Saturday, February 24, 2007

Jane


For the past month of so I vacillate between the states of lingering and devouring the autobiography of Jane Fonda, a gift from a friend. She’s become a hero in the process, something I don’t think she really jockeys for.

Her reality of clear imperfection is just as invigorating as her activism, her films (like the incredible Klute), her voice, her men. I like it all. She’s generous with everyone in a way I would not want to be, but considering that she has only just arrived at her ‘third act’, as she calls it- maybe she’s not ready to ruffle all the feathers yet. Hard to imagine that, considering her over-drive life.

And imagine hearing straight from the gate: I don’t like you! – when you meet the legend Katherine Hepburn (another hero of mine; the making of On Golden Pond was something I had to read all over twice). But Jane learns from Hepburn what it took to be the legend and at what costs, what kind of sacrifice and mindset it takes to be the best (hint: a relentless insistence on nothing but the resolute best in every single thing you do, say and are – and no breaks from that, ever).

How refreshing it is when the politically correct Tom Hayden, who tells the press that the reason he can be with her is because: “…The degree to which Jane had changed and the mutual strategic outlook was exactly right” is on to the next! (Hayden hated her celebrity and the fact that her little ‘vanity project’, the Workout, brought his organization over 17 million.)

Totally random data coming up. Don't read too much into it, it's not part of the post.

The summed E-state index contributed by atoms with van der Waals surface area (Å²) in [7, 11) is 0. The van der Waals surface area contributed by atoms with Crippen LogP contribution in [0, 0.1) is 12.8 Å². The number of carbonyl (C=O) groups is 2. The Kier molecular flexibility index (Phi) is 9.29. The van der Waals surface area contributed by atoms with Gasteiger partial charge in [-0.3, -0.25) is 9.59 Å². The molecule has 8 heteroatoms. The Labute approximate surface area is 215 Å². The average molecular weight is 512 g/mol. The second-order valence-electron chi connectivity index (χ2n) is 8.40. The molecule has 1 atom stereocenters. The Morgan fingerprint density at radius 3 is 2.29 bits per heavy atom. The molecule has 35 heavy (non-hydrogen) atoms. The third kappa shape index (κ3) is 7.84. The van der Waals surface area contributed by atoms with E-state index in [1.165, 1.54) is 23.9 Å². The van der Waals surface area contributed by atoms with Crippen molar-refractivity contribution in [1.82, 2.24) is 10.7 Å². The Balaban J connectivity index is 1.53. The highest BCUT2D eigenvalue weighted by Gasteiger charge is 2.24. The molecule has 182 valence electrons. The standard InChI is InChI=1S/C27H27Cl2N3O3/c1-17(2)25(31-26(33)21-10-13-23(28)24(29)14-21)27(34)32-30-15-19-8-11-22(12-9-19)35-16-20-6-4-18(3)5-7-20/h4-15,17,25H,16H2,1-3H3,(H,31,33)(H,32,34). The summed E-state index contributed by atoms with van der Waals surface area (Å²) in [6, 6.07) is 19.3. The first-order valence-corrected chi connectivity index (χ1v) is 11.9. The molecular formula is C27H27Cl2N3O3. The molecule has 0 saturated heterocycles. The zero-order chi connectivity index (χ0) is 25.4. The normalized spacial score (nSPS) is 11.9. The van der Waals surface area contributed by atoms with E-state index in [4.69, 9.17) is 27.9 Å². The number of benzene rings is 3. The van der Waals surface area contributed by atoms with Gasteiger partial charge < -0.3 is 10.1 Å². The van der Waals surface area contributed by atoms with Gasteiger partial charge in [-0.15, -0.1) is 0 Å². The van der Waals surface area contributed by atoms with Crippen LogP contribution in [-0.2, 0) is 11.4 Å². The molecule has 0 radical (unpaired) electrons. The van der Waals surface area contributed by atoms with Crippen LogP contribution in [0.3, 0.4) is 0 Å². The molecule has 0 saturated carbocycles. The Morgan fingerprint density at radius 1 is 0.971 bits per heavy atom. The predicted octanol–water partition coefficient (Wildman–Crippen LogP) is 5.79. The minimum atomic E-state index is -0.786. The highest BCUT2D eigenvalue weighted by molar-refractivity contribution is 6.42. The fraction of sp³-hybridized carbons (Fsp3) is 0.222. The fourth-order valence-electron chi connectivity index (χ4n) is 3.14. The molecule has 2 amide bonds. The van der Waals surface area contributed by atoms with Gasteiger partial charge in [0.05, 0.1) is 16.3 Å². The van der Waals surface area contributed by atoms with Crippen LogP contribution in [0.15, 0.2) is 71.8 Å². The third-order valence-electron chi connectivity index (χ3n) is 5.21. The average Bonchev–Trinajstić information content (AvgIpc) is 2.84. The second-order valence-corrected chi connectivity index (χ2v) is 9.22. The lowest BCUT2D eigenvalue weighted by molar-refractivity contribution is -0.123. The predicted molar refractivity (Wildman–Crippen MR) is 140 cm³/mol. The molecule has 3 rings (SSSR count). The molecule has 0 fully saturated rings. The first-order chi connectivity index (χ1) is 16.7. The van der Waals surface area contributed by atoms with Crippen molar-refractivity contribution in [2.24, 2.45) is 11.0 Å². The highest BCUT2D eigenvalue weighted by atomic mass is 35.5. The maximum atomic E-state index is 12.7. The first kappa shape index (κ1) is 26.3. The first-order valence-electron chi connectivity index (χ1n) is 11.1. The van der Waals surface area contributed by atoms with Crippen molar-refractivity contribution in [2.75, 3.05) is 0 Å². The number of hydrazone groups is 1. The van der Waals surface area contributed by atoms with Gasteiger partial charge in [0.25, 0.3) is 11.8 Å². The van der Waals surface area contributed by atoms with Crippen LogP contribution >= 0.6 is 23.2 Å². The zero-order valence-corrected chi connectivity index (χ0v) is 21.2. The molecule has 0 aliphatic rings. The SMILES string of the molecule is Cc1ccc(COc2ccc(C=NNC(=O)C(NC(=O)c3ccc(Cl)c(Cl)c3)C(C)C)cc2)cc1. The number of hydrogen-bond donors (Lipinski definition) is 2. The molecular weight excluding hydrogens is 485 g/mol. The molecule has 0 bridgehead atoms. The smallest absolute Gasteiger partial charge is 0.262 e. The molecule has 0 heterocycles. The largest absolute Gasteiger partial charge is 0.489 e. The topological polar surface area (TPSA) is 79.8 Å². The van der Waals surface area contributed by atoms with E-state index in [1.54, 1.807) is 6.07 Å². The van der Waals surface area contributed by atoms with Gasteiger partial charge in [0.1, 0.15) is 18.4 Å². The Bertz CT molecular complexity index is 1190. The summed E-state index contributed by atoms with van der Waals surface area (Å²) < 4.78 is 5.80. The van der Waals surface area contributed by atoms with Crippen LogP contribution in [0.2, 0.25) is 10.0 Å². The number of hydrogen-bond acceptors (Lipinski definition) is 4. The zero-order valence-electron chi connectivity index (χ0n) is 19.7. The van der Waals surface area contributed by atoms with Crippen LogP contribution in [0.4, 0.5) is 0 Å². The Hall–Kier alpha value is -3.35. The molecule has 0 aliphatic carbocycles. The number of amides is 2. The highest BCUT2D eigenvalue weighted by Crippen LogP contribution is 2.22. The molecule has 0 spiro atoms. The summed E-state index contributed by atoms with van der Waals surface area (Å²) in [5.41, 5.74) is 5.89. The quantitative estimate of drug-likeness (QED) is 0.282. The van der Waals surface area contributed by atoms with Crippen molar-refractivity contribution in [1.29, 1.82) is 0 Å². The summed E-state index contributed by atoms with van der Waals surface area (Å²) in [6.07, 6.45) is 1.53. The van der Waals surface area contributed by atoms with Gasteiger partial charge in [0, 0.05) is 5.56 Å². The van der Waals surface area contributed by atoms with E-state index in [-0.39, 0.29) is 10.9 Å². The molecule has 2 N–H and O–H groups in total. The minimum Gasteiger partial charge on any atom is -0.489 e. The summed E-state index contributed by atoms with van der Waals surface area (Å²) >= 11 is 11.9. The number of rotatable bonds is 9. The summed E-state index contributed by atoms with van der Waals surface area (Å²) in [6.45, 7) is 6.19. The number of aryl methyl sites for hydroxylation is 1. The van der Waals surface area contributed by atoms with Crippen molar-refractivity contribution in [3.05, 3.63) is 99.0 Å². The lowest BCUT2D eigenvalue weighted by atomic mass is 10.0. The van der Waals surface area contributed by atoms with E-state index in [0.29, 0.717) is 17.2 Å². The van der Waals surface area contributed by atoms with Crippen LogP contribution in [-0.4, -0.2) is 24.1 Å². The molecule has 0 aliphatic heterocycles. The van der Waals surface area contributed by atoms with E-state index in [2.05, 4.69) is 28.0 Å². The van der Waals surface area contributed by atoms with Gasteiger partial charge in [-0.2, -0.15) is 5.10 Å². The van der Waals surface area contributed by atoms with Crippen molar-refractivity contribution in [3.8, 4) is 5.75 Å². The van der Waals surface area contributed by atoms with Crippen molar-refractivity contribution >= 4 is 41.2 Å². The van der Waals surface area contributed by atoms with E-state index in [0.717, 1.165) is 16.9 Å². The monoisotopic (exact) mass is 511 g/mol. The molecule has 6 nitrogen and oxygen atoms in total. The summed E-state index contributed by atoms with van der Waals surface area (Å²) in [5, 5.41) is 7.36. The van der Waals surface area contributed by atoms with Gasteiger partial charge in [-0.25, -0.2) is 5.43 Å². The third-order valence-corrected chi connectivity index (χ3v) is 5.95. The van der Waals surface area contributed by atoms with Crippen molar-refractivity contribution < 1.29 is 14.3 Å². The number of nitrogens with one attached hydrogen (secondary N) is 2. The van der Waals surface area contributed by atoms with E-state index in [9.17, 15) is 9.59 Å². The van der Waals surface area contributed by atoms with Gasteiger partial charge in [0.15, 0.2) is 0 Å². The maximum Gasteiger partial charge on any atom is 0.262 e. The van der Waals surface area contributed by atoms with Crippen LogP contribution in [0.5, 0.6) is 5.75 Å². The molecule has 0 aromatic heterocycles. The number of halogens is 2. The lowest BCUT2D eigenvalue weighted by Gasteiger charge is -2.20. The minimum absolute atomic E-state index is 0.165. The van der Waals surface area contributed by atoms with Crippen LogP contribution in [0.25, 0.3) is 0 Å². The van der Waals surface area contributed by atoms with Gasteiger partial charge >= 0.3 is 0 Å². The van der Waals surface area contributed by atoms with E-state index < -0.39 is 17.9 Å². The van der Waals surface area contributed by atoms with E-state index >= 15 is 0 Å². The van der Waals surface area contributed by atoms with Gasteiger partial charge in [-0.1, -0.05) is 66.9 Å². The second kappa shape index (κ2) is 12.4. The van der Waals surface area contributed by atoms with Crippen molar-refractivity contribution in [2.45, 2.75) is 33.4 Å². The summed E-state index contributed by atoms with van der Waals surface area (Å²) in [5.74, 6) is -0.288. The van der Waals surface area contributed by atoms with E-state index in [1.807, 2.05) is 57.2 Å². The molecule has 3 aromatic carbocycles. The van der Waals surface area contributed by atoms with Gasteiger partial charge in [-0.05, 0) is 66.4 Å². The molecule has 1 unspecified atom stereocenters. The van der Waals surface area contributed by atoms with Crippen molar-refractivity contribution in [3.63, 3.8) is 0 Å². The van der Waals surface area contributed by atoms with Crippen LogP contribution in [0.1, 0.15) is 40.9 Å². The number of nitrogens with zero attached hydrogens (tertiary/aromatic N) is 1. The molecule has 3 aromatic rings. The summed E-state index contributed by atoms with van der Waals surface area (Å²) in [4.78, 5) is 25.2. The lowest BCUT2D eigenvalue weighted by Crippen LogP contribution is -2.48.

- I’m right now at the part when the near-goony Captain-America’s Cup Turner sails down to rejuvenate Jane and she decides that even though she’s not ready to date, she descends the stairs in a black miniskirt (at 51), black halter top, black heels. “A few studs and I would have passed for a dominatrix.”

The reason I received this book in the first place is that my friend knew I lusted for a spot on Greenstone media. “Here,” she said, “Read about your hero.” It was actually her partner at Greenstone, Gloria Steinem, who I thought was my hero. Now it’s a double-whammy of a dream.

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